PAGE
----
DodoGo! Challenge Review (DSiWare)

Game Review: DodoGo! Challenge
Release: 12/27/2010
Genre: Puzzle
Developer: Neko Entertainment
Available Platforms: Nintendo DSi
Players: 1
MSRP: 500 Nintendo Points
ESRB Rating: E

Millions of years ago, the dodo bird lived alongside dinosaurs. Today, the dodo bird is extinct. It might be the players of DodoGo! Challenge that caused the extinction, since the point of this game is to guide your dodo eggs safely to the next. Pitfalls, fire, and even dinosaurs and turtles will get in your way, but you’ve got a modern tool set to pave a path to victory.

It’s up to you, the player, to guide dodo eggs to their safety nest. Players will do this by swiping directions across the blind eggs, dragging and placing mechanisms on the field, and hoping that the paths work out well. The entire time, they’ll have to construct around dangerous T-Rexes, avoid water pits, snuff out fires, and the like. The game supplies you with a set amount and selection of tools at the beginning of the mission, and it’s up to perfect selections and placements to masterfully complete each level, but as long as you save one egg, the others can crack and burn.

The game offers the levels over a world map, letting you tackle them one after another, but letting you return to get better times or more eggs or the like. Thanks to the DS’s way of handling the internet, the game actually provides you with an “Internet Code” to upload your scores onto the official website. There’s a slight bit of story, but it’s decidedly meant to just get the concept of the gameplay and graphics across to the viewer.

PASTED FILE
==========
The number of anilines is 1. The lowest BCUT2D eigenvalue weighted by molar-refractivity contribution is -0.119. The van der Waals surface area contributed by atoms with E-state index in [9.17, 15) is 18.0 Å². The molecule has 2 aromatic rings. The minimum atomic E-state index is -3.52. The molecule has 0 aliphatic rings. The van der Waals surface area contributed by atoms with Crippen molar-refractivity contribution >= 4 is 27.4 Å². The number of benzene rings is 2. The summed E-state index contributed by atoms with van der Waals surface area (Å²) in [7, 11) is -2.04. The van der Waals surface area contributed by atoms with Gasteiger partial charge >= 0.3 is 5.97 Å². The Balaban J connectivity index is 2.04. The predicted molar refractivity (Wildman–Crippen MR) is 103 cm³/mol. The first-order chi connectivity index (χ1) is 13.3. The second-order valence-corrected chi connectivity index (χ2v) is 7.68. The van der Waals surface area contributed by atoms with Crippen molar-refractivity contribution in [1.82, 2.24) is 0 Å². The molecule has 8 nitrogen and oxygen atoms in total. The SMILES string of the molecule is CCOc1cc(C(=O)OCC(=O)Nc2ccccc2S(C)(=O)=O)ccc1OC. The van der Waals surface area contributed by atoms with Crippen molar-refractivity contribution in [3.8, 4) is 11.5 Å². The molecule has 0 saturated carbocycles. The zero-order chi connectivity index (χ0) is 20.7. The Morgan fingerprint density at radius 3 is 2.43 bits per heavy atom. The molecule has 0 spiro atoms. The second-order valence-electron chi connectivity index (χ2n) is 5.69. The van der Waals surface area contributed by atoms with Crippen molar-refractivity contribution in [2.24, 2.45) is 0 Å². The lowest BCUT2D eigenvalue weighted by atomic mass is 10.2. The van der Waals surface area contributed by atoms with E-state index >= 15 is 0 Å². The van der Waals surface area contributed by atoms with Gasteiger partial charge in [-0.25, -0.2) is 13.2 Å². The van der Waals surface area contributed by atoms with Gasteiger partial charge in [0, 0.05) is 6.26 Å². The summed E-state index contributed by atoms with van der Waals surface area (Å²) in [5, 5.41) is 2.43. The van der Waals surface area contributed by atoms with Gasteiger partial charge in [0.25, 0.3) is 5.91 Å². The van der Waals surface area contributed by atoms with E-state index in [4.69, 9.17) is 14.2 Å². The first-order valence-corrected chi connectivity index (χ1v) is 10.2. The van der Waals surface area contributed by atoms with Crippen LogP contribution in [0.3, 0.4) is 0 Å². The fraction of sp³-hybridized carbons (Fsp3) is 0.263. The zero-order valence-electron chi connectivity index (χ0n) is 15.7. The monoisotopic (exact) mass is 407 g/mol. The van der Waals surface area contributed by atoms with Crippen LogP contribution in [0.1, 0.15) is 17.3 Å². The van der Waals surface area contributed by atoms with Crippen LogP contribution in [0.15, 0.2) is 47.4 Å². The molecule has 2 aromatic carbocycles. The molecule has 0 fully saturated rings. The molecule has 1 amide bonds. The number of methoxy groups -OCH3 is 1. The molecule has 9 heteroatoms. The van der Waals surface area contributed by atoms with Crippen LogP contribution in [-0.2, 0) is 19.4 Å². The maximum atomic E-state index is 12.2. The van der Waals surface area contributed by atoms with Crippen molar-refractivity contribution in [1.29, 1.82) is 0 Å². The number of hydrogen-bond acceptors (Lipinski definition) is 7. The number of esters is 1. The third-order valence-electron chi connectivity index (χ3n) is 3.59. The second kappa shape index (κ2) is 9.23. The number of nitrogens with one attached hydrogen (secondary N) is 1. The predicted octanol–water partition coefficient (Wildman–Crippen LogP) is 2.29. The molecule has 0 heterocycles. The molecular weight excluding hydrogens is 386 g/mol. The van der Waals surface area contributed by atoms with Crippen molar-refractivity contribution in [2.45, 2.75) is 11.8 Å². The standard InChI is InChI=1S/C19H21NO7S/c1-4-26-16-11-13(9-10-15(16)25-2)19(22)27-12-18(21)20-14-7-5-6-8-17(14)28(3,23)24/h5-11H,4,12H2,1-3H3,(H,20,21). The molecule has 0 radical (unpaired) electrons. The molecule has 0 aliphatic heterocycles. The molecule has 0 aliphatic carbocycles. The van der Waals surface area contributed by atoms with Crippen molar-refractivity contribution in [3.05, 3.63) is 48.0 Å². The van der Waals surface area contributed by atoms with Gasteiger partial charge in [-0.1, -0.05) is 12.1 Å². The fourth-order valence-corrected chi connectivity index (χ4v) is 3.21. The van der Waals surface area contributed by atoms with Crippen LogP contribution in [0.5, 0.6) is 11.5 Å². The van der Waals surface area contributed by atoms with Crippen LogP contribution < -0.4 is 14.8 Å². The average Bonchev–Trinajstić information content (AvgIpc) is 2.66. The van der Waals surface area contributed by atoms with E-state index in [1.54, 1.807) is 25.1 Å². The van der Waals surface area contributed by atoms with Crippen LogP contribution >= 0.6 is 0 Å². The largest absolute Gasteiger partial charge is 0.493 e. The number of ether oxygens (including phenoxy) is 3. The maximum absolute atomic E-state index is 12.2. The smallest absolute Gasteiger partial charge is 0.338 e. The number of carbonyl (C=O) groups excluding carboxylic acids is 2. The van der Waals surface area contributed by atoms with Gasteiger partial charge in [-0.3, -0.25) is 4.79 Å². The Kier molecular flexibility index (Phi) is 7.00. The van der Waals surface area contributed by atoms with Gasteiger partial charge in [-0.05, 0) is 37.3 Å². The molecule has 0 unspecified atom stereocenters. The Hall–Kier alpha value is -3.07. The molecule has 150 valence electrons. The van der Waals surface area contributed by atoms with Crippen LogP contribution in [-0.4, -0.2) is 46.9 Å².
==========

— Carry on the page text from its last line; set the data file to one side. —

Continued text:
DodoGo! Challenge has a great art style, partly reminiscent of Yoshi’s Island at times, and a perfect fit for the DS. One interesting faction of the gameplay that makes it stand apart from Lemmings and such is that you constantly have to take care of your dodo eggs, bandaging their wounds and making them happy. This interesting (and required) diversion allows you to somewhat get a connection with an egg that you otherwise wouldn’t. Costumes let you have fun with the creatures, adding another layer of individuality to the nearly-disposable ovoids. The game manages to offer nearly 100 levels, which helps the game’s value immensely. For those that like a challenge, you’re definitely in for one.

This game features one of the highest difficulty and learning curves ever seen in a game, and it all starts with the first level. It took this reviewer nearly an hour to figure out the first level, which according to the game, should be able to be figured out within a minute or so. The game presumes that you know how to play the previous title, and throws you straight into it. Only once you dig through the options menu to find a tutorial will you have any inkling on how to control the game, or even how and what the implements you’re given per mission accomplish. Even then, you’ll constantly be rebooting each level trying to figure out what you need to do, once you’ve destroyed an integral egg or item that is required to beat it.

The game is as solidly built, but as stringently tough, as steel. No real faults can be found with the actual gameplay once you know what you’re doing, but before that comes, you’ve got one of the toughest Level 1’s in existence. Assuming the prequel doesn’t take the same assumption that you know how to play and have experienced a few of the tricks, it might be best to check out that title beforehand, and consider this to be akin to a “Challenge Maps” pack, given the title.

  • Incredibly difficult learning curve
  • Cute style and animations
  • Definite value for it’s price

Final Score: 6 out of 10

, , , , , , , , , , , , , , , , , , , ,